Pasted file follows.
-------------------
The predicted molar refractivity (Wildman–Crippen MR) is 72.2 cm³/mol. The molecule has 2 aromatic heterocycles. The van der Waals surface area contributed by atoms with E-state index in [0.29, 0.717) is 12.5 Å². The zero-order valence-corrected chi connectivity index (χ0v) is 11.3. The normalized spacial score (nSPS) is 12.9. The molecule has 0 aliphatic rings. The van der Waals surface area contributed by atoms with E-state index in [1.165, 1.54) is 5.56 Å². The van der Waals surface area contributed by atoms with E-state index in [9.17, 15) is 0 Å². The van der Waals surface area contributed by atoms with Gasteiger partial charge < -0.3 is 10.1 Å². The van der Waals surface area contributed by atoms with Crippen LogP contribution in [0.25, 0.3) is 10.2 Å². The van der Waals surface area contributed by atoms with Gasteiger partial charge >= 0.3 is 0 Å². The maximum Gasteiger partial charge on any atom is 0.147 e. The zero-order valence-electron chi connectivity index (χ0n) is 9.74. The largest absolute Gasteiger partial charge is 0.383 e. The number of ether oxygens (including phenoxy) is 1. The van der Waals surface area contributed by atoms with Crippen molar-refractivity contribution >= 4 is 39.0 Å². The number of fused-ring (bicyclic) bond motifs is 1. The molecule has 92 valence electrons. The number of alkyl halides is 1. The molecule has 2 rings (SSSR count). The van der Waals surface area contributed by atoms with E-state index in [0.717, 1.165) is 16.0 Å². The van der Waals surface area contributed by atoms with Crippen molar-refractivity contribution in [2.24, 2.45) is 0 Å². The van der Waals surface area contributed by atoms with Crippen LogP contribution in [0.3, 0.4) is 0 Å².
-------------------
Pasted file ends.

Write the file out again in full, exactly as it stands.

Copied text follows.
The predicted molar refractivity (Wildman–Crippen MR) is 72.2 cm³/mol. The molecule has 2 aromatic heterocycles. The van der Waals surface area contributed by atoms with E-state index in [0.29, 0.717) is 12.5 Å². The zero-order valence-corrected chi connectivity index (χ0v) is 11.3. The normalized spacial score (nSPS) is 12.9. The molecule has 0 aliphatic rings. The van der Waals surface area contributed by atoms with E-state index in [1.165, 1.54) is 5.56 Å². The van der Waals surface area contributed by atoms with E-state index in [9.17, 15) is 0 Å². The van der Waals surface area contributed by atoms with Gasteiger partial charge < -0.3 is 10.1 Å². The van der Waals surface area contributed by atoms with Crippen LogP contribution in [0.25, 0.3) is 10.2 Å². The van der Waals surface area contributed by atoms with Gasteiger partial charge >= 0.3 is 0 Å². The maximum Gasteiger partial charge on any atom is 0.147 e. The zero-order valence-electron chi connectivity index (χ0n) is 9.74. The largest absolute Gasteiger partial charge is 0.383 e. The number of ether oxygens (including phenoxy) is 1. The van der Waals surface area contributed by atoms with Crippen molar-refractivity contribution >= 4 is 39.0 Å². The number of fused-ring (bicyclic) bond motifs is 1. The molecule has 92 valence electrons. The number of alkyl halides is 1. The molecule has 2 rings (SSSR count). The van der Waals surface area contributed by atoms with E-state index in [0.717, 1.165) is 16.0 Å². The van der Waals surface area contributed by atoms with Crippen molar-refractivity contribution in [2.24, 2.45) is 0 Å². The van der Waals surface area contributed by atoms with Crippen LogP contribution in [0.3, 0.4) is 0 Å².